In warfare, the ability to anticipate the consequences of the opponent’s possible actions and counteractions is an essential skill Caffrey Jr (2019). This becomes even more challenging in the future battlefield and multi-domain operations where the speed and complexity of operations are likely to exceed the cognitive abilities of a human command staff in charge of conventional, largely manual, command and control processes. Strategy games such as chess, poker, and Go have abstracted some of command and control (C2) concepts. While wargames are often manual games played with physical maps, markers, and spreadsheets to compute battle outcomes Perla (1990), computer games and modern game engines such as Unreal Engine11endnote: 1Unreal Engine game engine: https://www.unrealengine.com/. and Unity22endnote: 2Unity game engine: https://unity.com/ are capable of automating simulation of complex battle and related physics simulations.
Computer games and game engines are not only suitable to simulate military scenarios but also provide a useful test-bed for developing AI algorithms. Games such as StarCraft IIVinyals et al. (2017); Sun et al. (2018); Vinyals et al. (2019); Waytowich et al. (2019a, b); Wang et al. (2020); Han et al. (2020), Dota 2 OpenAI et al. (2019), AtariMnih et al. (2013, 2015); Hessel et al. (2018), GoSilver et al. (2016, 2017); Schrittwieser et al. (2020), chessCampbell et al. (2002); Hsu (2002), heads-up no-limit pokerBrown and Sandholm (2018) have all been used as platforms for training artificially intelligent agents. Another capability developed by the gaming industry that is relevant to the military domain is virtual reality and visual augmentation systems, which may potentially provide commanders and staff a more intuitive and information-rich display of the battlefield.
Recently, there has been a major effort towards leveraging the capabilities of computer games and simulation engines due to their suitability for integrating AI algorithms, some examples of which we discuss shortly. The work described in this paper focuses on adapting imperfect information real-time strategy games (RTS) and their corresponding simulators, to emulate military assets in battlefield scenarios. Further, this work aims to advance the research and development efforts associated with AI algorithms for command and control. Flexibility in these games and game engines allow for simulations of a rather broad range of terrains or assets. In addition, most games and simulators allow for battlefield scenarios to be played out at a “faster then real-time” speed which is a highly desirable feature for the rapid development and testing of data-driven approaches.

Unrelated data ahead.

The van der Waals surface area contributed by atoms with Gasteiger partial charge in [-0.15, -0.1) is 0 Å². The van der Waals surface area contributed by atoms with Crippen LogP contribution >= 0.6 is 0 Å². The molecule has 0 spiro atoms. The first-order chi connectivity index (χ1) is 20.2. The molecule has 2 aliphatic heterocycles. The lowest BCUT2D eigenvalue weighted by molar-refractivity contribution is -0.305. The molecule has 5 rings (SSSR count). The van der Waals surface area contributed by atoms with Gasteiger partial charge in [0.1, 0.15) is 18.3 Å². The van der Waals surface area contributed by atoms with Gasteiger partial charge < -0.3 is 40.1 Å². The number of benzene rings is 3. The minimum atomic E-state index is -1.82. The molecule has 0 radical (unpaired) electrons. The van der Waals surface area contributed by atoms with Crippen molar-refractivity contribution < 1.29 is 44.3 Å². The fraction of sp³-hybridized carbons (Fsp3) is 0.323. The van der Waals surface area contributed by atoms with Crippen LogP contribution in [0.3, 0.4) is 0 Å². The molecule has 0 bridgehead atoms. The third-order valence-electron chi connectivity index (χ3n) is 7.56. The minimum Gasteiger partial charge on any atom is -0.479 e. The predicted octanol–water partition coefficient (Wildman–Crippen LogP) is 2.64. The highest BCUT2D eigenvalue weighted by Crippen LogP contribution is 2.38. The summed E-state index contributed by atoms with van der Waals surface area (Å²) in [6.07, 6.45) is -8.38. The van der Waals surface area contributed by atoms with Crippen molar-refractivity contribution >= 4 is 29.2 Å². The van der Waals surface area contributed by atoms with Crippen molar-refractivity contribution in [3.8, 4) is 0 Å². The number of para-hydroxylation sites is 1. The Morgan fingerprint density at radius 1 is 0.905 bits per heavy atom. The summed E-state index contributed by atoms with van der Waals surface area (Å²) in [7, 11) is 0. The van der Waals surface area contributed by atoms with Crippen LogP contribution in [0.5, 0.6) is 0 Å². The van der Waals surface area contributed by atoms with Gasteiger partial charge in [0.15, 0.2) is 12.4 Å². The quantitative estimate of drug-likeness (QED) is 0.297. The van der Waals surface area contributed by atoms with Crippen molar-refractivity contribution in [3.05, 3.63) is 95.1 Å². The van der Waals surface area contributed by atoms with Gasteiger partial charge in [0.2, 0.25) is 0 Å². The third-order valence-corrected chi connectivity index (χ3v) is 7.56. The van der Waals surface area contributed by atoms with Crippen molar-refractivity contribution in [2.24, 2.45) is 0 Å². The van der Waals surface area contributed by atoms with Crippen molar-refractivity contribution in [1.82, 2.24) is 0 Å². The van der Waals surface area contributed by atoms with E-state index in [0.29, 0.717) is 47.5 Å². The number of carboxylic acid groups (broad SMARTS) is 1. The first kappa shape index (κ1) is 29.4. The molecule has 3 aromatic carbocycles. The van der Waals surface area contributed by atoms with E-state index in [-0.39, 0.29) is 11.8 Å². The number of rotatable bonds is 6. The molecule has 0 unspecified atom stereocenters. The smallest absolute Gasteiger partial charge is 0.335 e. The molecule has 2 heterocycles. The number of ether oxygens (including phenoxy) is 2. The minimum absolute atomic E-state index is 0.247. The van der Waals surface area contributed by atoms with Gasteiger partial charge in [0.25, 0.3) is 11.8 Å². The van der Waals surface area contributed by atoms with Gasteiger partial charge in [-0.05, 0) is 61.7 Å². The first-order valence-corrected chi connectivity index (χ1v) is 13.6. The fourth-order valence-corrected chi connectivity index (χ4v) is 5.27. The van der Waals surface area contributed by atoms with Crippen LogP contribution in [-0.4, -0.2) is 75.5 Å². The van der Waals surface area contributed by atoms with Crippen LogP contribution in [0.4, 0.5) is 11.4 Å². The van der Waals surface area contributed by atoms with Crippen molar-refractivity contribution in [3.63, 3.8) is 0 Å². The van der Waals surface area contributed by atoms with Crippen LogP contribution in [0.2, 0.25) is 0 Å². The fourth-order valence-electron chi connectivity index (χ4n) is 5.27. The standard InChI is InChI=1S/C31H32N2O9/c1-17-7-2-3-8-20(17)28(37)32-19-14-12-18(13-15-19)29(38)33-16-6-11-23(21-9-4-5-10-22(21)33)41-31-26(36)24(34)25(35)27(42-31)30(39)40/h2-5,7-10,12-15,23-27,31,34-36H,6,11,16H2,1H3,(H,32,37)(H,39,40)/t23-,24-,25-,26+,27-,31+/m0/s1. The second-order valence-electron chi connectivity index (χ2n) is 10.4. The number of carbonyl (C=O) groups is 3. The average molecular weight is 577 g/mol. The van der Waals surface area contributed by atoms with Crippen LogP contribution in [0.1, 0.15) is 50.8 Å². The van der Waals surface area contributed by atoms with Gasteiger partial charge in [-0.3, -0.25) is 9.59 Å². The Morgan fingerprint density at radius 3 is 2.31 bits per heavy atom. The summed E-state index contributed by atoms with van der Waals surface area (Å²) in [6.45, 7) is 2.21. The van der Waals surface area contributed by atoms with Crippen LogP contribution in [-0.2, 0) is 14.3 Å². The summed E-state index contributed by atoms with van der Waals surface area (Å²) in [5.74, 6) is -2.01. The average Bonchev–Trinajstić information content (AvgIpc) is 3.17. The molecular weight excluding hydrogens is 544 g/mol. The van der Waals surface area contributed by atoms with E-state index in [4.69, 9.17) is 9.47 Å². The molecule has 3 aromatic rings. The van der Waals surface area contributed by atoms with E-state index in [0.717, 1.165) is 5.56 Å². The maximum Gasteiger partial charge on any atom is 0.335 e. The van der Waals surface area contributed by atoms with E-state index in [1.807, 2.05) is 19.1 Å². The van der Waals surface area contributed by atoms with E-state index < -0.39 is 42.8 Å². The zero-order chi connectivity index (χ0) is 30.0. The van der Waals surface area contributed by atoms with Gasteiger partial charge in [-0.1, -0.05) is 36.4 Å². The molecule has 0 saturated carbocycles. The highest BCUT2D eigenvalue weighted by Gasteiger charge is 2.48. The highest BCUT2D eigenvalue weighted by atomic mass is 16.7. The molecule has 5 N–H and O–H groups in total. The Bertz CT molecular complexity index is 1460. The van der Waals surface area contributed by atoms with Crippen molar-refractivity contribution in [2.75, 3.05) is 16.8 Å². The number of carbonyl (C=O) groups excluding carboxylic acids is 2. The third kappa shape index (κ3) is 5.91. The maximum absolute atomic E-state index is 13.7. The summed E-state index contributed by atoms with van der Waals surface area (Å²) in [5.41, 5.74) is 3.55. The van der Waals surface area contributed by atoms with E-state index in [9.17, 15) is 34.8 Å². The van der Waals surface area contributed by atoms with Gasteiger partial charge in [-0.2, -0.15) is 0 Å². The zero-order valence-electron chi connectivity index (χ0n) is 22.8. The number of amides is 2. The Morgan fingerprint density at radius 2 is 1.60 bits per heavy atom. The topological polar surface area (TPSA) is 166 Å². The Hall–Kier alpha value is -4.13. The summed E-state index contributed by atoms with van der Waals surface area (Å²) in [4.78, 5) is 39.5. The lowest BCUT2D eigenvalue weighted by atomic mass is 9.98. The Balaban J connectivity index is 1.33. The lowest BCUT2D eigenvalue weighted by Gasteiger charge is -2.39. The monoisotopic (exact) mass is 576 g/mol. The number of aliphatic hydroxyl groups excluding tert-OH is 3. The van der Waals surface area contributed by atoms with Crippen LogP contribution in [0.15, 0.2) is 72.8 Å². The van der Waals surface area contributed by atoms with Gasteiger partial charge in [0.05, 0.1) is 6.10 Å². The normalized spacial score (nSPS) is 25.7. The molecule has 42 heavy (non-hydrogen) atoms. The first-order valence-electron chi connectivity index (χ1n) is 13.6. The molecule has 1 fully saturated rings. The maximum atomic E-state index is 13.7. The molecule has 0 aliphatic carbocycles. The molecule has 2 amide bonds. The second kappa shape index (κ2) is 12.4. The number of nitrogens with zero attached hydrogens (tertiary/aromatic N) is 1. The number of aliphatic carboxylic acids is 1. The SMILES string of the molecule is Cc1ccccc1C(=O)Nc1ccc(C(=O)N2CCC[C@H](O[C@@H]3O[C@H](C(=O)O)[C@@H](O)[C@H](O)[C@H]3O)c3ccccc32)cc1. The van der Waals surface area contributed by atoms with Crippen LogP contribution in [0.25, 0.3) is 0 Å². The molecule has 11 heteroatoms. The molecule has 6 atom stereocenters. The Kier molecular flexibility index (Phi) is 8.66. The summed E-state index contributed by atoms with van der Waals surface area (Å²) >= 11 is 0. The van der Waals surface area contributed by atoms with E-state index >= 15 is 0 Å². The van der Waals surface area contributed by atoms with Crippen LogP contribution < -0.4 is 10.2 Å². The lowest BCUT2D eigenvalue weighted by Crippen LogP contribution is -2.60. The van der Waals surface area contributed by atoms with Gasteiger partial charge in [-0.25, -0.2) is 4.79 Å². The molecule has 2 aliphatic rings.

The paper is organized as follows. In the Background and Related Work section, we offer motivation for research on AI-based tools for Command and Control (C2) decision-making support, and describe a number of prior related efforts to develop approaches to such tools. In particular, we offer arguments in support of using machine learning that can leverage data produced using simulation / wargaming runs, to achieve affordable AI solutions. In the following section, we outline briefly the project that yielded the results described in the paper, and explain how critical for such a research is to find or adapt a game or a simulation with an appropriate set of features. Then, we describe in detail two case studies. In the first, we describe how we adapted a fast and popular gaming system to approximate partly-realistic military operation and how we used it in conjunction with a reinforcement learning algorithm to train an “artificial commander” (a trained agent) that commands a blue force to fight an opposing enemy force (red force). In the second case study, we describe a similar exploration using a realistic military simulation system. Then we discuss approaches to overcoming common challenges that are likely to arise in transitioning such future technologies to real-world battlefield, and also describe our key findings.
The key contributions of the research described in the paper are two-fold. First, we explore and describe two case studies on modeling a partly realistic mission scenario and training an artificial commander leveraging existing (with some adaptations) off-the-shelf deep reinforcement learning algorithms. We show that such trained algorithms can significantly outperform both human and doctrine-based baselines without using any pre-coded expert knowledge, and learn effective behaviors entirely from experience. Second, we formulate and empirically confirm a set of features and requirements that a game or simulation engine should meet in order to serve as a viable platform for research and development of reinforcement learning tools for C2. In effect, these are initial recommendations for the researchers who build related experimental and developmental systems.